Minor and Certificate Programs

In the College of Natural Sciences, only one transcript-recognized minor or transcript-recognized certificate may be declared per major.

A student who wishes to pursue more than one transcript-recognized minor or transcript-recognized certificate per major must consult with his or her academic adviser to get permission from the College. When considering whether to grant an exception and allow pursuit of another transcript-recognized credential, the academic adviser will take into account the student's long-term education/professional goals and the student's ability to graduate within four years of entering the university.

Students admitted to transcript-recognized certificate and transcript-recognized minor programs must contact their academic advisers to have approved programs added to their degree audit profiles. This allows progress toward the programs to be tracked and ensures that certificates and minors are added to official transcripts upon graduation, if all requirements are met.

Minor

The transcript-recognized undergraduate academic minor must be completed in conjunction with an undergraduate degree at The University of Texas at Austin. For more information regarding the requirements for achieving a minor, including a comprehensive list of minors, please visit the Minors and Certificate Programs section of the Undergraduate Catalog.

Certificate Programs

Undergraduate certificate programs encourage students to explore academic areas that support and extend their degree plans. The following certificates require at least 18 semester hours of coursework, some of which may also be used to fulfill degree requirements. Undergraduates who complete the certificate requirements in conjunction with their degree requirements or within one year after earning the degree will receive a certificate and recognition on their University transcript. A maximum of nine hours in the certificate program may be taken after completion of the undergraduate degree. At least half of the required coursework in the certificate program must be completed in residence at the University.

Applied Statistical Modeling Certificate

The certificate in Applied Statistical Modeling equips undergraduate students with the tools necessary to understand how to apply statistics to their primary field of study. This certificate program is designed to complement diverse degree programs and to appeal to students across the University in engineering, science, economics, mathematics, and many other disciplines. Certificate students will complete one course in the mathematical foundations of statistics, a two-course sequence in applied statistics, and nine additional hours in statistics, machine learning, econometrics, and other relevant courses from the approved list below.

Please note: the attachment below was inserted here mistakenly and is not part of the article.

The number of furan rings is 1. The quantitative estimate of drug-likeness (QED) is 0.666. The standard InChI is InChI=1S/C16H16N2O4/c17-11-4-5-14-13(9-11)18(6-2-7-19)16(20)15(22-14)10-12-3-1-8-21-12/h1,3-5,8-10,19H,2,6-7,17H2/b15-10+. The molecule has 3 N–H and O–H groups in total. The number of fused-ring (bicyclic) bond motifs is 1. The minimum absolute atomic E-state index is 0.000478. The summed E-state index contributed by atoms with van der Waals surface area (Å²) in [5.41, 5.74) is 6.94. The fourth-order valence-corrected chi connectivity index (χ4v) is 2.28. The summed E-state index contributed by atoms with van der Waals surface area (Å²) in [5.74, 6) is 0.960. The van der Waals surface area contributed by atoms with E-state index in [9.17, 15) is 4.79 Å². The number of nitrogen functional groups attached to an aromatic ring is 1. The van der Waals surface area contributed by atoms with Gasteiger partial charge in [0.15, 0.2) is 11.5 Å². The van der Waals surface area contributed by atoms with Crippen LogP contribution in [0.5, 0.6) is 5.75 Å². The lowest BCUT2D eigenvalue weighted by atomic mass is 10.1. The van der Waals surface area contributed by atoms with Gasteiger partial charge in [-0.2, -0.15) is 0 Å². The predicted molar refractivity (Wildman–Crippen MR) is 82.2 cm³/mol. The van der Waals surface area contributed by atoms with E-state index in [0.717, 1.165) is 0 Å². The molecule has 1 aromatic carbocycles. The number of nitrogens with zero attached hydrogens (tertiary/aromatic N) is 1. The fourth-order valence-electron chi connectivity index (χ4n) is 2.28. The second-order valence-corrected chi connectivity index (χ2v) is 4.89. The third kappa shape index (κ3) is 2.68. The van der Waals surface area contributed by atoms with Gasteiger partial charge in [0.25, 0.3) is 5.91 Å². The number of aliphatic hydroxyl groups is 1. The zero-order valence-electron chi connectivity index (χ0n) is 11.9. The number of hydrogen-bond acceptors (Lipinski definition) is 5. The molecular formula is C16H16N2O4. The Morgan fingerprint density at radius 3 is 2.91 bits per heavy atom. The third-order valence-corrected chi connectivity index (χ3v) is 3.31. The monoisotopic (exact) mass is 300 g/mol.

Admission to the certificate is by application only. Students may download an application from the Department of Statistics and Data Sciences webpage. Students seeking the certificate must also complete the prerequisite course Mathematics 408C408L408N408R, or 408S with a grade of at least C-.

The certificate consists of 18 hours. Students must receive a grade of at least C in each course applied toward the certificate and have a cumulative grade point average of at least 3.0 in the courses presented to fulfill the certificate. Courses that appear in multiple approved course lists may be used to satisfy only one requirement. Students must contact the Department of Statistics and Data Sciences to apply for the certificate in the semester in which they are completing the requirements and graduating.

RequirementsHours
Mathematical foundation of statistics3
Probability and Random Processes
Probability I
Introduction to Probability and Statistics
Sequence in applied statistics6
Choose one of the following:
Economic Statistics
Introduction to Statistics
Applied Statistics
Statistics and Research Design
Introduction to Social Statistics
Elementary Business Statistics
Data Analysis for the Health Sciences
Statistics in Health Care
Statistics in Market Analysis
Biostatistics
And one of the following:
Introduction to Econometrics
Applied Regression and Time Series
Statistics and Modeling
Statistics and Modeling: Honors
Statistics and Modeling for Finance
Honors Statistics
Statistical Models for the Health and Behavioral Sciences
Statistical Methods
Special Topics in Statistics (Topic 1: Applied Regression Analysis)
Nine hours of coursework out of the following: 19
Advertising Research
Artificial Intelligence
Communication Research Methods
Introductory Game Theory
Computational Methods
Seismic Data Processing
Foundations of Epidemiology
Evaluation and Research Design
Measurement in Kinesiology
Probability Models with Actuarial Applications
Actuarial Statistical Estimates
Introduction to Stochastic Processes
Introduction to Mathematical Statistics
Introduction to Mathematical Statistics
Epidemiology
Applied Reservoir Characterization
Advanced Statistics
Statistical Learning and Inference
Computational Biology and Bioinformatics
Advanced Multivariate Modeling
Special Topics in Statistics
Visualization and Data Analysis for Science and Engineering
Special Topics in Scientific Computation
Undergraduate Research
Topics in Statistics (Topic 5: Financial and Econometric Time Series Modeling)
Please Note:
Statistics and Data Sciences 358 (Topic 1: Applied Regression Analysis) may only be counted toward one requirement.
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1. Students are encouraged to select courses within their own majors or colleges as appropriate. The Statistics and Data Sciences courses listed are available to students in all majors.

Computational Science and Engineering Certificate